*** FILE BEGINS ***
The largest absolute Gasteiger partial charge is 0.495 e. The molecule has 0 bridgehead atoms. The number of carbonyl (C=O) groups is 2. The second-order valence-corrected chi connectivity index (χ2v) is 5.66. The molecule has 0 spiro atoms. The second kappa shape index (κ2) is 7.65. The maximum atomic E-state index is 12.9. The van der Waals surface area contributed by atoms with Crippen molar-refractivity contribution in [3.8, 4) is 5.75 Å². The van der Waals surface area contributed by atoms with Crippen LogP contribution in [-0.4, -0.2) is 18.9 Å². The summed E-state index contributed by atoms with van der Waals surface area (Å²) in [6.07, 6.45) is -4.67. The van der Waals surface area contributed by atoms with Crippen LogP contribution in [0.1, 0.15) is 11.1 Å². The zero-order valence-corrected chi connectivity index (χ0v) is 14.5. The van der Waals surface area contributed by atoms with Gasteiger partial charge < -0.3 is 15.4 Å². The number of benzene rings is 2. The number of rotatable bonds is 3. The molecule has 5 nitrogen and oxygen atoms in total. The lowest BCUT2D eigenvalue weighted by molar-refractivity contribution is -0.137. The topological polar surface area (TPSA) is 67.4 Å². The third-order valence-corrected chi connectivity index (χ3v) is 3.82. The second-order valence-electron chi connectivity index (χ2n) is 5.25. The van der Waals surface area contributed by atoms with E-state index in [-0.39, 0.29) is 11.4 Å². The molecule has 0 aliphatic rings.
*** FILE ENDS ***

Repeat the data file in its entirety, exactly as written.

The largest absolute Gasteiger partial charge is 0.495 e. The molecule has 0 bridgehead atoms. The number of carbonyl (C=O) groups is 2. The second-order valence-corrected chi connectivity index (χ2v) is 5.66. The molecule has 0 spiro atoms. The second kappa shape index (κ2) is 7.65. The maximum atomic E-state index is 12.9. The van der Waals surface area contributed by atoms with Crippen molar-refractivity contribution in [3.8, 4) is 5.75 Å². The van der Waals surface area contributed by atoms with Crippen LogP contribution in [-0.4, -0.2) is 18.9 Å². The summed E-state index contributed by atoms with van der Waals surface area (Å²) in [6.07, 6.45) is -4.67. The van der Waals surface area contributed by atoms with Crippen LogP contribution in [0.1, 0.15) is 11.1 Å². The zero-order valence-corrected chi connectivity index (χ0v) is 14.5. The van der Waals surface area contributed by atoms with Gasteiger partial charge < -0.3 is 15.4 Å². The number of benzene rings is 2. The number of rotatable bonds is 3. The molecule has 5 nitrogen and oxygen atoms in total. The lowest BCUT2D eigenvalue weighted by molar-refractivity contribution is -0.137. The topological polar surface area (TPSA) is 67.4 Å². The third-order valence-corrected chi connectivity index (χ3v) is 3.82. The second-order valence-electron chi connectivity index (χ2n) is 5.25. The van der Waals surface area contributed by atoms with E-state index in [-0.39, 0.29) is 11.4 Å². The molecule has 0 aliphatic rings.